In episode 288, I received a question from an individual who has been diagnosed with hypothyroidism and has been feeling overwhelmed as to how they can understand the connection between this and their mental health difficulties. In this post, I talk about hypothyroidism, how it relates to mental health, and offer pointers to help you take action.
Hey I have recently found your podcast and it has really helped me in my journey of mental health. I’ve had mental struggles for the past 5 years since my dad passed away, and the last year I’ve struggled really hard with depression and anxiety. I finally got an appointment with my doctor and my aunt suggested I do lab work to check for underlying issues, and found I had hypothyroidism. Everyone says there’s a huge connection between that and mental health problems because of the hormonal side but it’s overwhelming, how can I understand how my physical health and mental health relate to each other in this context, and how can I fix it? Also is it possible I have mental health problems outside of this diagnosis? Thank you so much!
Thank you for this. It’s a really good question. You are right that we talk a whole lot about hormones, thyroid issues, etc as a potential source of mental health symptoms, but we don’t really talk a whole lot about what to do when you do realize that there actually is a physical issue going on. For your situation in particular, we are talking about hypothyroidism. Let me give a quick review of what that means.
What is hypothyroidism?
The thyroid is a gland in your neck that secretes hormones that help to regulate your body in a variety of ways including breathing and heart rate, sleep, and metabolism. When you have an underproduction of thyroid hormones, that is called hypothyroidism and when you have an overproduction, it’s called hyperthyroidism. Generally speaking, hypothyroidism causes symptoms that can mimic depression and hyperthyroidism can mimic anxiety symptoms. There can also be a bit of a cyclical interaction. For example, in a case like yours, hypothyroidism can cause fatigue and lack of motivation. This can make it harder for you to do activities that generate a sense of reward and happiness. This may contribute to feelings of depression, which cause further apathy and lack of motivation, and the cycle continues.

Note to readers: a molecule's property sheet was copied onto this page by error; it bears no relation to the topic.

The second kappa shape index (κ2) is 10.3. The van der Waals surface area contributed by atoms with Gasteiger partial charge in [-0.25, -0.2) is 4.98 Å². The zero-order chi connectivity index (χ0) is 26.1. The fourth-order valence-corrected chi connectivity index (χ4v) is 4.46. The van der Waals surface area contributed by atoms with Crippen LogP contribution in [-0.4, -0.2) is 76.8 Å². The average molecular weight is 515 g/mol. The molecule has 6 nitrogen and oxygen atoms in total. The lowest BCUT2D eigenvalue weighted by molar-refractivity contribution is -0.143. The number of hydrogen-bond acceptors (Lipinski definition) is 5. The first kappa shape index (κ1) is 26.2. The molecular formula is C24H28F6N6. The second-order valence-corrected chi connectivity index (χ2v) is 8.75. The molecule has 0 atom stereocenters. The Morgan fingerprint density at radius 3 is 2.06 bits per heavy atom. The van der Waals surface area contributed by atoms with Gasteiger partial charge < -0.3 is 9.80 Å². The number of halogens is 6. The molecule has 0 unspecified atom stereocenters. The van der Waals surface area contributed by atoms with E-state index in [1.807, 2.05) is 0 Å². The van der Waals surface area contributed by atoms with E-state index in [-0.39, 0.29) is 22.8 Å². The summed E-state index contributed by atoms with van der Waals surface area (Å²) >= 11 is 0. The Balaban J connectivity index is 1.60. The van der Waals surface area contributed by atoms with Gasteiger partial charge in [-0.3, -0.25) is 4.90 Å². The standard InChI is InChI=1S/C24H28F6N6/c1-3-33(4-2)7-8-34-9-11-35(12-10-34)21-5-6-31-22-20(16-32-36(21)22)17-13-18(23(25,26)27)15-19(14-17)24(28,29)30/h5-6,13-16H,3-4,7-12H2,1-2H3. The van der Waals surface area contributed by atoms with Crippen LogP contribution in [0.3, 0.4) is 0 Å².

A similar thing can happen for hyperthyroidism where the elevation in your body causes you to feel as though you are anxious, which in turn causes legitimate anxiety. So, it can definitely be both. You can have underlying mood issues along with the hormonal thing, you can have mood issues CAUSED by the hormonal thing, or you can just have thyroid issues and that’s the extent of it.
Understanding the interaction
One of the most important things you can do to start to tease this apart is to get medical treatment. Work with your doctor on regulating your thyroid. This can be with medication or possibly other interventions – they will guide you on that. In some cases, they may refer you to a specialist to better evaluate and manage the issue. Once things start to become more under control and your thyroid hormone levels are normal, then you will be left with a more clear picture of what you are left with mental health-wise.
I think it’s pretty clear that you have struggled with mental health in general over the past few years. It seems like there have been some significant life issues that have contributed to that, which is totally understandable. It could be that there has been an underlying health issue for a while that has made these things more difficult to deal with, but it’s also reasonable that you have been struggling just in your own right. You might take identifying this physical health issue as a jumping off point to just take great care of yourself in general. For example, you might take the next 6 months to year as a time of progress for you. You can work on getting your thyroid under control. At the same time, you can work on your physical health and habits in general, since those are also related to mental health. Finally, you can get some therapy or whatever intervention you think may be appropriate to start working more significantly on the anxiety and depression. Regardless of the exact source, through therapy you should be able to learn some tools and gain some insight that will help you to better cope with your mental health symptoms.
The truth of the matter
In the end, if you can make some progress and feel more stable then that is what matters. In the future, if your physical health remains under control and you slip back into periods of significant depression or anxiety, you know that it’s probably more of a mental health issue. Either way, this is worth paying attention to and I’m glad you are putting in the legwork to do so. When in doubt, journal and track things as well. Regularly check in and keep track of your mood, energy level, and any other metrics you think would be important to track along with the circumstances in your life – that way you can look back on them in the future, look for trends, and help your doctors sort things out if need be.
Thanks for the question. I think that things are going to start moving in a more positive direction for you soon!
You can listen to this on Episode 288 of the podcast!
Thank you for the great question!
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